Although the airspace is now open again, it has been impossible to be in the UK this week and not hear about, talk about or watch volcanoes. It has also made everybody painfully aware of the fact that we are totally and utterly dependent on air travel and that having a global air travel hub on a small island presents a further set of complications when the system doesn’t function as it should. Not only have travelers been stranded, but the impact was quickly felt by the likes of Kenyan flower growers and market gardeners – although this was apparently solved fairly rapidly as air freight was diverted to Spain and supermarkets trucked from there.

Arguably we have been really unlucky – a combination of location (near major air routes), timing (end of Easter vacation) and weather patterns (a huge blocking high pressure system) has made this event particularly traumatic for those directly impacted. But for those of us in London with no travel plans, the reverse has been true – nice weather, much less traffic near Heathrow and quiet skies. Even BAA, the company which owns and operates Heathrow has had its own small silver lining in this cloud of ash – apparently they have used the time to collect baseline environmental data around Heathrow which will help them better understand the local impact of aviation.

As readers of climate literature will doubtless know, volcanoes have figured heavily in global climate over the millennia. There is evidence in the paleoclimate  record that they may have contributed so much CO2 to the atmosphere in periods of extended high activity that warming occurred as a result. On a shorter timescale they also contribute to cooling of the atmosphere due to the discharge of large amounts of ash and sulphur compounds.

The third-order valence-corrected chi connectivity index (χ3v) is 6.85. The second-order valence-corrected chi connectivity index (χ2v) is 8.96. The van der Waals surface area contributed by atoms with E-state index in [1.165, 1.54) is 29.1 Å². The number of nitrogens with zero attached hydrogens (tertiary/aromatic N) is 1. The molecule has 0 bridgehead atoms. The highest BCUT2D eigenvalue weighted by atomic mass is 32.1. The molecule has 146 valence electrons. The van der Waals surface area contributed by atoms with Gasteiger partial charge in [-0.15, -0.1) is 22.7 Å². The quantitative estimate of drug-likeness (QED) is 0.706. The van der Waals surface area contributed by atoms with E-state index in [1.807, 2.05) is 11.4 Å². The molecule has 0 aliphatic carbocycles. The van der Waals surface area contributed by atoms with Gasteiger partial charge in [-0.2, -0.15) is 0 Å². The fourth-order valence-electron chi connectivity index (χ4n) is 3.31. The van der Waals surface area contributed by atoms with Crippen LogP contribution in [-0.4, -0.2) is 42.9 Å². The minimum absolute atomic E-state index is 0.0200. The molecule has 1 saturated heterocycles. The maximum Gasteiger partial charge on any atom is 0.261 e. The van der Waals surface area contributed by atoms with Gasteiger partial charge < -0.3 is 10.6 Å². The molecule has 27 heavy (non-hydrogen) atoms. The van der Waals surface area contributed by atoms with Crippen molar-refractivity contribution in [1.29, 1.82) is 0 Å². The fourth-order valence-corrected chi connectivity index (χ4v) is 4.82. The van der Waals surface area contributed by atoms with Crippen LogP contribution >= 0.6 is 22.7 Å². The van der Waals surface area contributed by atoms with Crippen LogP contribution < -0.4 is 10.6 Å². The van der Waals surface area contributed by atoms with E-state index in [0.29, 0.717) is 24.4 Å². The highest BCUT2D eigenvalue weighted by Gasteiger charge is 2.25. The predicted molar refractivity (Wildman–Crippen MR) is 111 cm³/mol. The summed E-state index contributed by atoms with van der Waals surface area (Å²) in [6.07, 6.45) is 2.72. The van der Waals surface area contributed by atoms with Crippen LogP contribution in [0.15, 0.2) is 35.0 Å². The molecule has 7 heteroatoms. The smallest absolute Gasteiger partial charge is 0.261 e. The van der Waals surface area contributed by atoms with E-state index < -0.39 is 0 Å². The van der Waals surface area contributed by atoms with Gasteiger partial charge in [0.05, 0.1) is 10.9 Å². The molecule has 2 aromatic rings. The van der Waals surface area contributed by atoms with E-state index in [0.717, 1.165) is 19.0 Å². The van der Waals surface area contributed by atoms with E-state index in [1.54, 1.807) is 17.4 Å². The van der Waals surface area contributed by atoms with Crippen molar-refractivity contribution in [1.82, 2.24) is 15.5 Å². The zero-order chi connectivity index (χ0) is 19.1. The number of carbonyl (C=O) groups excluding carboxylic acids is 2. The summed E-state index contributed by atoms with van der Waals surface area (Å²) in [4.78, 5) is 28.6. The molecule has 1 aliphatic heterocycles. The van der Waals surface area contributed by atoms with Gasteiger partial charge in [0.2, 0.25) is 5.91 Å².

Whilst the current eruption is turning out to be very disruptive, compared to other eruptions in history it is a mere puff of smoke. Eyjafjallajokull has ejected about 140 million cubic metres of material, but Pinatubo (the Philippines in 1991) ejected 10 cubic kilometres – that’s 100 times as much and Tamboro in Indonesia ejected 160 cubic kilometers in April 1815. The super-volcano which still exists under Yellowstone National Park has the potential to eject at least an order of magnitude more than this – but with no expectation that it will do so anytime soon.

Even in recently recorded history there is evidence of the short term climate effects of volcanic eruptions. 1816, the year after Tamboro, was known as the “year without a summer” in Europe and another Icelandic volcano that erupted in 1783-1784 apparently impacted life in Northern Europe, parts of Asia and Africa and in Iceland killed over half of livestock followed by a famine in which a quarter of the population died. In the following years there were crop failures and record grain prices in France (this may of course be unrelated). Looking at the UK monthly temperature record for the past 400 years it is possible to see some of this (but there are also plenty of years with anomalous data in which there was no volcanic activity). The chart below shows yearly data from 1650, with the blue data being the annual average temperature, the yellow data being the maximum monthly average for a given year and the purple data the minimum monthly average for that year. The trend lines show the current warming and give some hint of the Maunder Minimum in the second half of the 17th Century.

Looking at the Tamboro event more specifically, the chart below shows the monthly average temperature as a difference to the average for that month for the period 1650 to 2008. 1816 does appear to be well below the average and is generally lower than the surrounding years.

In terms of CO2 impact, the grounding of thousands of flights has led to some newspapers here in the UK commenting on the CO2 impact. The Times calculated that some 1.5 million tonnes of CO2 emissions had been avoided (based on the premise that on a normal day the 28,000 flights in European airspace emit about 560,000 tonnes of CO2). This led me to wonder why they hadn’t included the CO2 impact of the volcano itself – there seem to be a number of different figures for this but all are less than the CO2 impact of European aviation itself and some considerably less.

 Meanwhile, con-trails are again visible over London and that almost ever present background noise has returned.

David Hone is Climate Change Advisor for Royal Dutch Shell

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